Saturday, December 7, 2019
One of the biggest corporate law battles today concerns the appropriate role of institutional investors – and especially mutual funds – in corporate governance. There has been increasing concern expressed in the academy that mutual funds – especially index funds – don’t have sufficient incentives to oversee their portfolio companies, and/or that mutual fund complexes have become so huge that they dominate the economy. The concerns are rising to a level where the funds themselves are responding; witness, for example BlackRock’s attempted defenses here and here. And, of course, we have the SEC’s sneak attack on institutional power via proposed regulation of proxy advisors.
Which is why I found Fatima-Zahra Filali Adib’s new paper, Passive Aggressive: How Index Funds Vote on Corporate Governance Proposals, so interesting. She studies index fund voting behavior and contribution to corporate value by focusing on the “close call” votes, i.e., ones that narrowly pass or narrowly fail. She finds that index fund support is associated with value enhancement, and that these votes are not dictated by the proxy advisors (rebutting arguments that institutions blindly follow advisor recommendations). On the other hand, she also finds that ISS recommendations are not well correlated with value-enhancement, at least on the “close calls” – a point supporting the claim that proxy advisors do not know what they’re doing.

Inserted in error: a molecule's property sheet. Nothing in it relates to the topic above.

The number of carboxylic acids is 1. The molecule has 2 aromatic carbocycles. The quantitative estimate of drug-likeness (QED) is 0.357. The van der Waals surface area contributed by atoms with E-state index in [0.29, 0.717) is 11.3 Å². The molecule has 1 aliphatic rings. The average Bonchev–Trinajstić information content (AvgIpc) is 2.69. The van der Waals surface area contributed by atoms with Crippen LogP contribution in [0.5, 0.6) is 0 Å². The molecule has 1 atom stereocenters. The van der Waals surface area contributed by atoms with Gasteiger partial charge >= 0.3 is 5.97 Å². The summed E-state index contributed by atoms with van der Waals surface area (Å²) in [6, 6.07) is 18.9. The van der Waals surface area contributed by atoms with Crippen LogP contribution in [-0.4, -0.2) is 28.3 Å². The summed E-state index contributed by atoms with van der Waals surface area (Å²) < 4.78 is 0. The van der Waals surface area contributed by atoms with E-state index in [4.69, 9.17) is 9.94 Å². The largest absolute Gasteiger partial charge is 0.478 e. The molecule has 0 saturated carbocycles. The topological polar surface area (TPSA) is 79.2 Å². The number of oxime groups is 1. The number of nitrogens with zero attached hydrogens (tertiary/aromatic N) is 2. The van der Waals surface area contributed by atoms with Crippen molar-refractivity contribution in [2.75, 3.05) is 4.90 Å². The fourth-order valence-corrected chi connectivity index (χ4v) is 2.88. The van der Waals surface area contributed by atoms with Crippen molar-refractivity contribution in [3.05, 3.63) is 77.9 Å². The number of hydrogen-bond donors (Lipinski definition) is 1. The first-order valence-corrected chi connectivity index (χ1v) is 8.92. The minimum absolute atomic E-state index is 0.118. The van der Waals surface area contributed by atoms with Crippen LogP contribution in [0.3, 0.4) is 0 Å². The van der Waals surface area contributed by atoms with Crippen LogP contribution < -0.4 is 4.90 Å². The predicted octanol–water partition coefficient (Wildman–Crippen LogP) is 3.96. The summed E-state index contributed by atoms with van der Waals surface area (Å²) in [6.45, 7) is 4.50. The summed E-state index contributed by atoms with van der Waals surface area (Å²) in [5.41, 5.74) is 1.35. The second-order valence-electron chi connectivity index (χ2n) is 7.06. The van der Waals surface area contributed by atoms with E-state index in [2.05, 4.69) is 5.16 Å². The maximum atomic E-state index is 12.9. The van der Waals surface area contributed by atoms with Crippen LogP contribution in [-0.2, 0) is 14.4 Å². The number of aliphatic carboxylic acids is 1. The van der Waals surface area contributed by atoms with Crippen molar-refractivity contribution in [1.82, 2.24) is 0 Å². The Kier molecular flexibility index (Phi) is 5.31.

Also, fascinatingly – in direct response to those who claim that index funds do not have resources or incentives to devote to corporate governance – she concludes that funds allocate more resources to the “close call” proposals, apparently in anticipation that these are the ones where their votes will be pivotal. Her proxy for resource allocation is the fact that the fund voted against management (which suggests more attention to the issue). Bottom line is, funds are more likely to vote with management if they are “busy” – i.e., there are a lot of other proposals that require fund managers’ attention – but they are not more likely to vote with management, no matter how busy they are, if the vote is a close call. The voting behavior also suggests that index funds identify problem firms and continue to devote resources to them over time.
Anyway, that’s just a summary – there’s a lot here to dig into.